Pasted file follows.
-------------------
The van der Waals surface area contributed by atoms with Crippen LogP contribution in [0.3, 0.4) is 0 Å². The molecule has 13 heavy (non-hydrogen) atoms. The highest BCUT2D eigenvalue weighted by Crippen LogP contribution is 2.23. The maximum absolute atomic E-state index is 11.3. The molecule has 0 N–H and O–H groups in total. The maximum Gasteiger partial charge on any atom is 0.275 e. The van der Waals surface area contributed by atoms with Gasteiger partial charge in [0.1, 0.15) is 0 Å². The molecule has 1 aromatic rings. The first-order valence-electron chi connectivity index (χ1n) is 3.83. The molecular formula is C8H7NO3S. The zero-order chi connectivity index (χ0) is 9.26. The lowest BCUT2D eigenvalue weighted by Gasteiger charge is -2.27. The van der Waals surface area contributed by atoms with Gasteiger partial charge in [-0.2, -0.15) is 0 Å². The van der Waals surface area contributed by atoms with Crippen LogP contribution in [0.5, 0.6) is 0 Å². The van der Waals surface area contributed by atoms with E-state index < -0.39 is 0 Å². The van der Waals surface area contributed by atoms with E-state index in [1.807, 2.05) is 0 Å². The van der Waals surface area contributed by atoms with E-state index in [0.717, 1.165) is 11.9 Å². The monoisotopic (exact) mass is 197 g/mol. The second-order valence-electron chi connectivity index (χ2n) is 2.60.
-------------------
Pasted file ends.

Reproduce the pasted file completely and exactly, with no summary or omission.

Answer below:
The van der Waals surface area contributed by atoms with Crippen LogP contribution in [0.3, 0.4) is 0 Å². The molecule has 13 heavy (non-hydrogen) atoms. The highest BCUT2D eigenvalue weighted by Crippen LogP contribution is 2.23. The maximum absolute atomic E-state index is 11.3. The molecule has 0 N–H and O–H groups in total. The maximum Gasteiger partial charge on any atom is 0.275 e. The van der Waals surface area contributed by atoms with Gasteiger partial charge in [0.1, 0.15) is 0 Å². The molecule has 1 aromatic rings. The first-order valence-electron chi connectivity index (χ1n) is 3.83. The molecular formula is C8H7NO3S. The zero-order chi connectivity index (χ0) is 9.26. The lowest BCUT2D eigenvalue weighted by Gasteiger charge is -2.27. The van der Waals surface area contributed by atoms with Gasteiger partial charge in [-0.2, -0.15) is 0 Å². The van der Waals surface area contributed by atoms with Crippen LogP contribution in [0.5, 0.6) is 0 Å². The van der Waals surface area contributed by atoms with E-state index < -0.39 is 0 Å². The van der Waals surface area contributed by atoms with E-state index in [1.807, 2.05) is 0 Å². The van der Waals surface area contributed by atoms with E-state index in [0.717, 1.165) is 11.9 Å². The monoisotopic (exact) mass is 197 g/mol. The second-order valence-electron chi connectivity index (χ2n) is 2.60.